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Stone Ruination IPA

By Andy Murphy
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“A liquid poem to the glory of the hop.”
- from the Ruination IPA bottle

ipa-mondayIPA Monday, how I love you. You are attentive, appearing just as I need you most, always at the conclusion of the week’s first workday. But you never fail to light up my life by being both a reliable constant, and a constant surprise.

For example, take today’s amazing Double IPA from Stone Brewing Company — the Ruination IPA.

I expected — and received — an amazing hoppiness. But I did not expect the malt, or how the taste mixed with the hops to create a sort of herbal candy swirling through my mouth and clinging in flavored swaths to my gums.

The sensory excitement begins long before you taste the beer. The Ruination IPA bottle doesn’t have a label in the traditional sense — it’s screen printed, resulting in a rough, stubbled texture like a statue carved from stone. The feeling reminds me of running my hands along gargoyles atop Notre Dame de Paris — no accident on Stone’s part, I’m sure.

After touch comes sight. I lifted the cap on the bottle, holding the vessel and my expectant glass up to the light — to better judge the color and enjoy the action of the pour. But what a surprise — before a single drop came from the bottle, wispy fumes flowed from the mouth. Whether from an angry genie or a haunted brewhouse, the fumes couldn’t quite reach the bottom of the glass before dissolving away.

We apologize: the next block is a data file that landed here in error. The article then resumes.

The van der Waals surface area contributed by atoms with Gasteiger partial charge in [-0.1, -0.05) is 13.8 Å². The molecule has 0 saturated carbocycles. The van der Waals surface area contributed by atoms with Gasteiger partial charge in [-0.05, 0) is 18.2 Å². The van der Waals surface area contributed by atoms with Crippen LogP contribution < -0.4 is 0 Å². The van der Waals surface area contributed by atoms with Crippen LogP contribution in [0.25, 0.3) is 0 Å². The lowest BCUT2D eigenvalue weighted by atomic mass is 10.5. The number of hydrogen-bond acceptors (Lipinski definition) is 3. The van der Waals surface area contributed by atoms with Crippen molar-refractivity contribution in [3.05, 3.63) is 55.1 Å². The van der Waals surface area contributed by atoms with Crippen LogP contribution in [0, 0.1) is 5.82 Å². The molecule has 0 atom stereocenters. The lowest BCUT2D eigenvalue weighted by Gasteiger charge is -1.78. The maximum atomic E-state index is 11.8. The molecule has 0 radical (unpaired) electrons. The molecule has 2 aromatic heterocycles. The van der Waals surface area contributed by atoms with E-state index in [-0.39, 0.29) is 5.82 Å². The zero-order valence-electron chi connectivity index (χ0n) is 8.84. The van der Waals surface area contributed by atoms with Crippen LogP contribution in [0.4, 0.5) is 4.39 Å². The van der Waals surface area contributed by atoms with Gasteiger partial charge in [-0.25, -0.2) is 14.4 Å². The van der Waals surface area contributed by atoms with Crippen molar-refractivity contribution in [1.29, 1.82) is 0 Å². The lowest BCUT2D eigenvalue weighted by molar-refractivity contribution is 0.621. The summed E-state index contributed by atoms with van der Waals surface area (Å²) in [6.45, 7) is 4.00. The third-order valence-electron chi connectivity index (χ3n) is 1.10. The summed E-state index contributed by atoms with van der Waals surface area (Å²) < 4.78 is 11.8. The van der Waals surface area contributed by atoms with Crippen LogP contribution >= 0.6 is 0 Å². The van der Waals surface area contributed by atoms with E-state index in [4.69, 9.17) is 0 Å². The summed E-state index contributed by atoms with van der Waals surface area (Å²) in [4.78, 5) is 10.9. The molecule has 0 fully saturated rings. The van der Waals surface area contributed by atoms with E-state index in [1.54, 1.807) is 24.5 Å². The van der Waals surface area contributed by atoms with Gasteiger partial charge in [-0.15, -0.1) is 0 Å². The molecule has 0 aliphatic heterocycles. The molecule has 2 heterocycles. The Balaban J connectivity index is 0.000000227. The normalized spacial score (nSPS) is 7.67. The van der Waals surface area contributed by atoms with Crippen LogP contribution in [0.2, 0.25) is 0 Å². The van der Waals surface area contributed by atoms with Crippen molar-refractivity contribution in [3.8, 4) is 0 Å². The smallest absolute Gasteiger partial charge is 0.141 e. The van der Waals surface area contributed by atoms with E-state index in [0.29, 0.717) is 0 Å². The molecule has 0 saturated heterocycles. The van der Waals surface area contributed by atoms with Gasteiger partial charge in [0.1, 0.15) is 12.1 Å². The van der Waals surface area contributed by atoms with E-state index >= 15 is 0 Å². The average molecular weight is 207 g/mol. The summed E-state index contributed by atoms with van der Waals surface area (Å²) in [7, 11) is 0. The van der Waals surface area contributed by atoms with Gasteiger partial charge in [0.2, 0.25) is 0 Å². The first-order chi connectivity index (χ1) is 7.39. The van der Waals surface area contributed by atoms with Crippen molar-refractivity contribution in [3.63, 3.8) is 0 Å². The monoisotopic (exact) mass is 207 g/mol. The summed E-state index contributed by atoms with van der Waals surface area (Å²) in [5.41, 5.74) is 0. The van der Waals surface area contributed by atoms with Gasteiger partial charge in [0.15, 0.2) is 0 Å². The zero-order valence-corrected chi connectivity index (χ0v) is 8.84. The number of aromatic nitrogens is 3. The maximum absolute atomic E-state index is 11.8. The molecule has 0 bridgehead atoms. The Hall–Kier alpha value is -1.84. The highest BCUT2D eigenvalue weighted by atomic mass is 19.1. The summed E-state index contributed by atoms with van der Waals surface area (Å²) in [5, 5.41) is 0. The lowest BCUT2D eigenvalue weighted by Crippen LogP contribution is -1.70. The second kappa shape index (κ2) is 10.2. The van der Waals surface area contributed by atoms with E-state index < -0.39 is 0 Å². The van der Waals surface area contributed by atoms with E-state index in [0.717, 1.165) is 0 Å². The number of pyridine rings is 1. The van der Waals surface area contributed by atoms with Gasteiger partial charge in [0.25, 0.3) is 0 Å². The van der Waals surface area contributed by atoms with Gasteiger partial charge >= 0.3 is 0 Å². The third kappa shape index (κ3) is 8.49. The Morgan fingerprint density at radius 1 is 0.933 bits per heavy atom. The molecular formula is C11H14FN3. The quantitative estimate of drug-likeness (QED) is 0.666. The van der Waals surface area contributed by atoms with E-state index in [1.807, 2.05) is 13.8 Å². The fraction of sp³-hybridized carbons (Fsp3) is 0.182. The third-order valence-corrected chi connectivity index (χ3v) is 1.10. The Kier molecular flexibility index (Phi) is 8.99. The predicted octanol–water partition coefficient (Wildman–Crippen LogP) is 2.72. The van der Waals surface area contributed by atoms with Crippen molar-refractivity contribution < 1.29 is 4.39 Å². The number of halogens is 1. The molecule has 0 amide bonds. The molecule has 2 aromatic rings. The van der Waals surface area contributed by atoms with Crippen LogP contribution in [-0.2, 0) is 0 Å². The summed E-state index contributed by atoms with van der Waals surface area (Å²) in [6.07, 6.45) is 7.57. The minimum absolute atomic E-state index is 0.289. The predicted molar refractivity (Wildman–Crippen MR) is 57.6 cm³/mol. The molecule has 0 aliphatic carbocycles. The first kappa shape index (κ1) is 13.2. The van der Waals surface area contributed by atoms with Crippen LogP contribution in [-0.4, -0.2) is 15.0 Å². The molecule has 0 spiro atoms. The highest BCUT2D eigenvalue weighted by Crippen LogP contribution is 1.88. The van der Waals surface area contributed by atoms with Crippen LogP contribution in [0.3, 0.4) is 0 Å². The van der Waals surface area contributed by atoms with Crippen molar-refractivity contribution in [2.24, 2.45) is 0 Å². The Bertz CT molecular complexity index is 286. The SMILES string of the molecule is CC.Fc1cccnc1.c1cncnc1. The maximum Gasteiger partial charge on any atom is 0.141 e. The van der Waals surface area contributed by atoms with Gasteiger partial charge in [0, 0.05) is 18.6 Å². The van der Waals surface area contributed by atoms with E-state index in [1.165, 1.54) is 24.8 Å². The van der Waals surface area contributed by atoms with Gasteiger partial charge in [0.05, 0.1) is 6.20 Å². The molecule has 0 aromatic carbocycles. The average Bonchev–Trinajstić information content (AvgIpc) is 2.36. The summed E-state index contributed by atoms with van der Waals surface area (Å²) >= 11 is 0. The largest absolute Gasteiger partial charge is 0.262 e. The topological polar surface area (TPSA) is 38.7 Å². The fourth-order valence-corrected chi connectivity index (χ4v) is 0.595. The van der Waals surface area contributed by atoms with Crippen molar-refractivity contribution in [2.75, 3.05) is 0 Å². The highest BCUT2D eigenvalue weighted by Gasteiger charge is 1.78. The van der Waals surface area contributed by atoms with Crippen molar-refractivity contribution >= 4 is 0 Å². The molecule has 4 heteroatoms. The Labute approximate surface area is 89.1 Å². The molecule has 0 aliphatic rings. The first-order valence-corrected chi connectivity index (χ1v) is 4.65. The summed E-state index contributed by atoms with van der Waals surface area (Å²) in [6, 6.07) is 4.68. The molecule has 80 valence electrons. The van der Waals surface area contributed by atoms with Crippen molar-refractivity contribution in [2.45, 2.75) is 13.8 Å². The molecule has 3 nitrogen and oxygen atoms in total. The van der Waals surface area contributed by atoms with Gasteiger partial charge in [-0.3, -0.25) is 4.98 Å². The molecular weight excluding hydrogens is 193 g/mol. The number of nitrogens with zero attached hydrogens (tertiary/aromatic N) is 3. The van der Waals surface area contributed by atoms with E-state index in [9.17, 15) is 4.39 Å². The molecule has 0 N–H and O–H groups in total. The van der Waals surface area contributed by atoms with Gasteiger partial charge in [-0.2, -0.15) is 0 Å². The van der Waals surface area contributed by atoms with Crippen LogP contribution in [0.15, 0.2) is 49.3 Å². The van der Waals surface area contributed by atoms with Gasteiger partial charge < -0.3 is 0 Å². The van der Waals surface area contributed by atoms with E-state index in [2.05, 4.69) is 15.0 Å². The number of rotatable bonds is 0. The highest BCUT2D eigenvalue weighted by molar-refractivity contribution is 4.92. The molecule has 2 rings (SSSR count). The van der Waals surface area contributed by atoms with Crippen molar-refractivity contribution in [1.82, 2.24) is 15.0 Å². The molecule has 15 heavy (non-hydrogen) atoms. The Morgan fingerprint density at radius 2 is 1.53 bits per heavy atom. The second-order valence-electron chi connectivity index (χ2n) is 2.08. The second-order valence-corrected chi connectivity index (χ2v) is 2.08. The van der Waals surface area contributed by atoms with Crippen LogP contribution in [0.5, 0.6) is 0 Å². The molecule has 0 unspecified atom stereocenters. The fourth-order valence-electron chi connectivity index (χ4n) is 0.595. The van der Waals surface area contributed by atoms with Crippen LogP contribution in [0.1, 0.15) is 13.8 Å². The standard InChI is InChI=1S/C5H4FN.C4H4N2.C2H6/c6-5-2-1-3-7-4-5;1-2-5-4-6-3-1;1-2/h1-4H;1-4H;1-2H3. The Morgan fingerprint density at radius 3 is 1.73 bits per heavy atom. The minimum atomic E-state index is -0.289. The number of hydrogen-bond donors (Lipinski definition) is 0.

Chasing the lost fumes was a pale gold beer that frothed into a thin white head. It sent out a steady wave of sweet malt and hops, with light herbal and lemon qualities, inviting.

Malt took me by surprise. I had braced myself for some ruinous bitterness, but the overwhelming character of that first sip was malt, sweet with a touch of lemon-rind citrus.

A quick cross-fade ensued, with the malt fading through the swallow and a gradual bitterness warming through. Imagine a refreshing, frothy wave hitting the beach and rushing past you before sucking back and fading away, leaving you salty and wanting another surge.

The bottle boasts a 100 IBU rating, but the flavor has all the bragging rights. The herbal, oily hops radiate flavor, not attacking your taste buds as much as converting them en mass.

The effect on your tongue is prolonged. According to the label, this is all by design, explaining the “Ruination” name thus:

So called because of the immediate ruinous effect on your palate. The moment after the first swallow, all other food and drink items suddenly become substantially more bland than they were just seconds before. By the time you develop a taste for this IPA, you may find that you are permanently ruined from being able to enjoy lesser brews. Good . . . “Your welcome.”

Any way you slice it, this is a fantastic beer that should be known not for its IBU, but for its flavor. Floral, hoppy, malty and strong.

It’s easy to see how this beer can spoil you. But it’s good to be spoiled.

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Categories : Beer a Day, IPA Monday

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